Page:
New Discoveries Shed Light on Romans in Northern England
- Ancient shoes, a rare silver ring, a plumb bob used to build straight roads and a never found before elaborately carved amber figurine are among thousands of objects found in North Yorkshire which are teaching us about Roman Britain
- Major settlement found at Scotch Corner, North Yorkshire, suggests Romans came to northern England earlier than previously thought
- Excavations carried out as part of works to upgrade the A1
From Roman shoes and keys, to a rare amber figurine and the most northerly example of coin production ever found in Europe, Archaeologists have recently discovered a range of Roman objects through a major road improvement scheme in North Yorkshire.
Discovered as part of the £380 million Highways England Leeming to Barton scheme to upgrade the existing dual carriageway with a new three lane motorway, the finds are shedding new light on Roman life in Northern England.
They hint at a far more sophisticated industrial and administrative centre in Yorkshire than had previously been known about. They also point to wealthy citizens having lived in the area.
The extensive excavations have been carried out by Northern Archaeological Associates, on the advice of Historic England’s experts.
Top recent discoveries:
1. Amber carving: The figure of a toga-clad actor carved from a block of amber was recently found at Scotch Corner. Thought to have been made in Italy during the 1st century AD, a similar example was also found at Pompeii. Nothing like this has ever before been found in the UK.
Its presence at Scotch Corner, along with a large number of other high status imported items suggests this was an early site furnished with the finest Roman goods.
2. Coin Workshops: Workshops for making gold, silver and copper coins found near Scotch Corner represent the most northerly example of coin production ever found in Europe.
They demonstrate that the Romans were carrying out significant industrial activity in this part of England and potentially producing coins of high value.
3. Roman shoes: A number of well-preserved Roman leather shoes have been found in Catterick, a town south of Scotch Corner known by the Romans as Cataractonium.
Large sheets of leather have also been found in the town, perhaps used for producing clothes, indicating that the town was an important leatherworking centre possibly supporting the Roman military.
4. Roman keys: Many keys have been found at Catterick, from small keys on rings to larger ones for lifting latches.
The amount found is unusual for a northern suburb, suggesting people who lived in the town were conscious of protecting their valuable possessions.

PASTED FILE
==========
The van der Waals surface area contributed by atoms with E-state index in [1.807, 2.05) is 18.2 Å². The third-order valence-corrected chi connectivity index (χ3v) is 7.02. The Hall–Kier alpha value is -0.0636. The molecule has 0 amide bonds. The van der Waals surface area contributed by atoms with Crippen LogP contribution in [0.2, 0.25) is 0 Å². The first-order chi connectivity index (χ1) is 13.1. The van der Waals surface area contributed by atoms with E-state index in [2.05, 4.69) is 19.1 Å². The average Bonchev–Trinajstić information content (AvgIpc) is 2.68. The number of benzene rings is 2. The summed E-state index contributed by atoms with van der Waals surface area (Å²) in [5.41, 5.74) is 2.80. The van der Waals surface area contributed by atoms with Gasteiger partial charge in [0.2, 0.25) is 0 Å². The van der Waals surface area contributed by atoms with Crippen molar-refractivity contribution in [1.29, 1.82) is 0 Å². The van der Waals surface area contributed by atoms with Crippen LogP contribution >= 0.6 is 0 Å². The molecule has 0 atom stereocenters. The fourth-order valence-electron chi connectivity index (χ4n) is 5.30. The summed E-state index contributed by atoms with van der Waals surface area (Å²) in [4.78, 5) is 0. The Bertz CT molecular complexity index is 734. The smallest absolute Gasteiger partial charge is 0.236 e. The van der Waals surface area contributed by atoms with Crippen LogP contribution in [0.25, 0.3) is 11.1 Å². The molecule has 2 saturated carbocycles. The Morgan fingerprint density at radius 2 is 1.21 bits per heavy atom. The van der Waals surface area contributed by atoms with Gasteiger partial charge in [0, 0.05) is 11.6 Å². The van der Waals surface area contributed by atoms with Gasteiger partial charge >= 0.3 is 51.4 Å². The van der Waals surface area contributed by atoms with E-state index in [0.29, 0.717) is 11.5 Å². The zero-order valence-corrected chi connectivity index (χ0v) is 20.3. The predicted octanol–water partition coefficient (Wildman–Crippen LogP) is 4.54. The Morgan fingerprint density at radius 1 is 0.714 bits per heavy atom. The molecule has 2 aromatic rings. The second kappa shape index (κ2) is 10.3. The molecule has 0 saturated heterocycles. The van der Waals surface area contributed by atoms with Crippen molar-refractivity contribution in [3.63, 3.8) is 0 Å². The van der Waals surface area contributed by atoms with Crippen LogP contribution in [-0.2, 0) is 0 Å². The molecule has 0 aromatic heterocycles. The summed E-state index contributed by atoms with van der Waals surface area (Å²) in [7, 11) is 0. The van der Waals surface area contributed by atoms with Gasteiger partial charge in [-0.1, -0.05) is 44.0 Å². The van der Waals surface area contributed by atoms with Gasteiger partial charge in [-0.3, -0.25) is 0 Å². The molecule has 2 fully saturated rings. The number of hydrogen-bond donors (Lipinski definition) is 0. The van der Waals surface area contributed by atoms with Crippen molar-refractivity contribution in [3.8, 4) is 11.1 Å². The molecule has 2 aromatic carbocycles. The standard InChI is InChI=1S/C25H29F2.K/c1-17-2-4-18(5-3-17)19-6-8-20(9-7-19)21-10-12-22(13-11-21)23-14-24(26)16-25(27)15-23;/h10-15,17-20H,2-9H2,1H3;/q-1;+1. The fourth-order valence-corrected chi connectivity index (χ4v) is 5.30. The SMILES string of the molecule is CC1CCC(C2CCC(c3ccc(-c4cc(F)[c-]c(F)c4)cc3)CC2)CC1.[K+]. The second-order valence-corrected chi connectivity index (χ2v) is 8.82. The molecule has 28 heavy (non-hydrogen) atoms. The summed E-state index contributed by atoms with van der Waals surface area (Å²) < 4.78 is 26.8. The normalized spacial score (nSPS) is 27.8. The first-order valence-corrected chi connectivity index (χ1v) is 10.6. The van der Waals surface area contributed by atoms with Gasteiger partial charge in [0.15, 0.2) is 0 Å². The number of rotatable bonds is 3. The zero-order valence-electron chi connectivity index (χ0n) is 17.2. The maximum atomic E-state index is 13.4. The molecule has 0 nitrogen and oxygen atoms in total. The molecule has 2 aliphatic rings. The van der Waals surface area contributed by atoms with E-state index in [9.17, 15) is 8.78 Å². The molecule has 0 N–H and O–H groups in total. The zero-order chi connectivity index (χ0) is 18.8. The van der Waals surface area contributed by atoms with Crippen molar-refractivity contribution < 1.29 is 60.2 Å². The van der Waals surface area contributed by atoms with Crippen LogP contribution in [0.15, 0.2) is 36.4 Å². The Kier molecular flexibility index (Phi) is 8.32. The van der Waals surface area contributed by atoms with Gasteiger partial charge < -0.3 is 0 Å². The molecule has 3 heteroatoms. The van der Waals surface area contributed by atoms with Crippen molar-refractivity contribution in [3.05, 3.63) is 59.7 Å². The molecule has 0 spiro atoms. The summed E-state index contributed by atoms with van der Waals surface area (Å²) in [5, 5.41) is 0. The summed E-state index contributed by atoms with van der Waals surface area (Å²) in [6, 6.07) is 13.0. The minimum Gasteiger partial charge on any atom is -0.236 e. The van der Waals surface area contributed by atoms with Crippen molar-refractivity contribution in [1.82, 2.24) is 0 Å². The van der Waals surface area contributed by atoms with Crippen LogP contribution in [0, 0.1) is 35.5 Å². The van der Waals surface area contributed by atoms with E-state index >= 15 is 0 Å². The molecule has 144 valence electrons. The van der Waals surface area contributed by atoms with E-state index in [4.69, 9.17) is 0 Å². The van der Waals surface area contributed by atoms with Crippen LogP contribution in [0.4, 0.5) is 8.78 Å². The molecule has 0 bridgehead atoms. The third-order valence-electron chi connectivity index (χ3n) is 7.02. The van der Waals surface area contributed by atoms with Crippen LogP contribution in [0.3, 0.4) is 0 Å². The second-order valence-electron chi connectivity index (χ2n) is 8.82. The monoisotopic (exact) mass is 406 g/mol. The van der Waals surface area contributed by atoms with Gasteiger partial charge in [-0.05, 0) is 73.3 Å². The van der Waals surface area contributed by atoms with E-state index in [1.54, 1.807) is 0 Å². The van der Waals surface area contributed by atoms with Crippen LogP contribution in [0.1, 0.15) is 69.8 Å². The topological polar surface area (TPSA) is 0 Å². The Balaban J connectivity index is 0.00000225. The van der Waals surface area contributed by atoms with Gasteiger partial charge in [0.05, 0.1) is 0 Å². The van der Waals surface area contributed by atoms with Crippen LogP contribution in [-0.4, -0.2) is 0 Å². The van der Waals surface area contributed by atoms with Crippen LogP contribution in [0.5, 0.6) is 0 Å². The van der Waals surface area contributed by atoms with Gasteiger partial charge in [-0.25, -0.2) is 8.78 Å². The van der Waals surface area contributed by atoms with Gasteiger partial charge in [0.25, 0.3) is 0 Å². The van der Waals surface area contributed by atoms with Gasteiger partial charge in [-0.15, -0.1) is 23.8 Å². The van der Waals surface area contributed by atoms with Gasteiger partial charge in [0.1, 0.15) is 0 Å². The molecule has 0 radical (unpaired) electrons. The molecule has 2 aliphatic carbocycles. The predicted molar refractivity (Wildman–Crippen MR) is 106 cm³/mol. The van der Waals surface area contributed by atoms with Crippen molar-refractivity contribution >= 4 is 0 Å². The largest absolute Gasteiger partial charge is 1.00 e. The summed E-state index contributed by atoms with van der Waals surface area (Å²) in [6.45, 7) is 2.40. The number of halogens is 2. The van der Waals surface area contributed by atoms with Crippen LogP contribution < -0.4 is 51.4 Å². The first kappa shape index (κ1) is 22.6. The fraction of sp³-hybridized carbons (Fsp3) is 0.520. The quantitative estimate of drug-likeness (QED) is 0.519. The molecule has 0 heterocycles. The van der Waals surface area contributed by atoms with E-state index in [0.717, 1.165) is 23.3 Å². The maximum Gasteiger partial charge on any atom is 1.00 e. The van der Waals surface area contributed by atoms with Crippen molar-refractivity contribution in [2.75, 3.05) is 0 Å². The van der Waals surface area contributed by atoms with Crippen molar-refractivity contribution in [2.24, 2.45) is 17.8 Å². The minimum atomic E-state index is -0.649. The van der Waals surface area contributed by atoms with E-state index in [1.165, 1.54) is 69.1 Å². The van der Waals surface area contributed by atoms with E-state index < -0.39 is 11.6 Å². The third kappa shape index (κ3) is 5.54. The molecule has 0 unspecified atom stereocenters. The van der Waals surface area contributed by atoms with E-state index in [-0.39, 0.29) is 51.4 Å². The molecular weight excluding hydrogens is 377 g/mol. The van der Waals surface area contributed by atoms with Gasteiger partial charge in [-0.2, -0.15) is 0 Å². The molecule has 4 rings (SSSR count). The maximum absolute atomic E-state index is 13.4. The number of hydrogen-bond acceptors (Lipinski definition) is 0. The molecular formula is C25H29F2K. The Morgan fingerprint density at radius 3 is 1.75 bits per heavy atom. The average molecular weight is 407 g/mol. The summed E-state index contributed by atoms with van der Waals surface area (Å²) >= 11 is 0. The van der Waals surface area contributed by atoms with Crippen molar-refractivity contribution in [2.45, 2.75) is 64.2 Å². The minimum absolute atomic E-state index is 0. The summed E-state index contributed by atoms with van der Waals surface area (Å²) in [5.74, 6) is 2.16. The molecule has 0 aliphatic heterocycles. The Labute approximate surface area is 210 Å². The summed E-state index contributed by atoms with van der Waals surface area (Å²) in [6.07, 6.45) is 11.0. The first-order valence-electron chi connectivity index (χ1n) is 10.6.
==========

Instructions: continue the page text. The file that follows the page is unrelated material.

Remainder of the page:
5. Silver ring: A silver ring shaped like a snake which wraps around the finger has also been found in Catterick.
This is a rare find and like the amber figure, it hints at the great wealth of the people who lived here.
6. Pen and inkpot: A pewter inkpot and a number of styli, Roman pens, have also been discovered at Catterick, telling us that the town was a key administrative centre.
The sheer amount of pens found suggests that a significant proportion of the population were able to read and write.
7. Lead plumb bob: A lead plumb bob from Cataractonium gives us evidence for construction methods used within the town and was perhaps even used in the construction of Dere Street and other roman roads at the site, giving us a fantastic insight into the engineering technologies of the time.
Earlier date for Romans in Northern England
The excavations have also led to the unearthing of a major Roman settlement at Scotch Corner which pre-dates settlements in York and Carlisle by 10 years, telling us that the Romans had a major presence and even possibly began their territorial expansion into northern England a decade earlier than previously thought.
The settlement was unusually large for the north of England, stretching over 1.4km from north to south which is roughly the size of 13 football pitches positioned end to end.
The finds uncovered at the site, from brooches to gaming counters, suggest the people who lived here, as at Catterick, were wealthy.
The settlement seems to have only been occupied for a short period, perhaps no more than 20-30 years.
It probably became redundant as the Romans kept moving into the north and its demise seems to coincide with the rise of Catterick which we know was an administrative and economic centre in the north of England.
Neil Redfern, Principal Inspector of Ancient Monuments at Historic England said: “The sheer amount of exceptional objects found on this road scheme has been extraordinary. Through them we are learning more and more about life here in the Roman period. This project has given us a unique opportunity to understand how the Romans conducted their military expansion into Northern England and how civil life changed under their control.”
Highways England project manager, Tom Howard said: “Throughout this project we have been working alongside archaeologists as we make this major improvement to one of the UK’s most historic roads. It is fascinating to discover that nearly 2,000 years ago the Romans were using the A1 route as a major road of strategic importance and using the very latest technological innovations from that period to construct the original road – the very same thing that Highways England is doing today.”
Investigating and upgrading the A1
Works to upgrade the A1 through Yorkshire over the last 20 years have resulted in more than 60 miles of the road being investigated by archaeologists, from Ferrybridge near Leeds up to Piercebridge.
Since these excavations began in 2014, a team of around 60 archaeologists have discovered thousands of artefacts from a range of different periods, demonstrating that this area has been part of England’s story for thousands of years.
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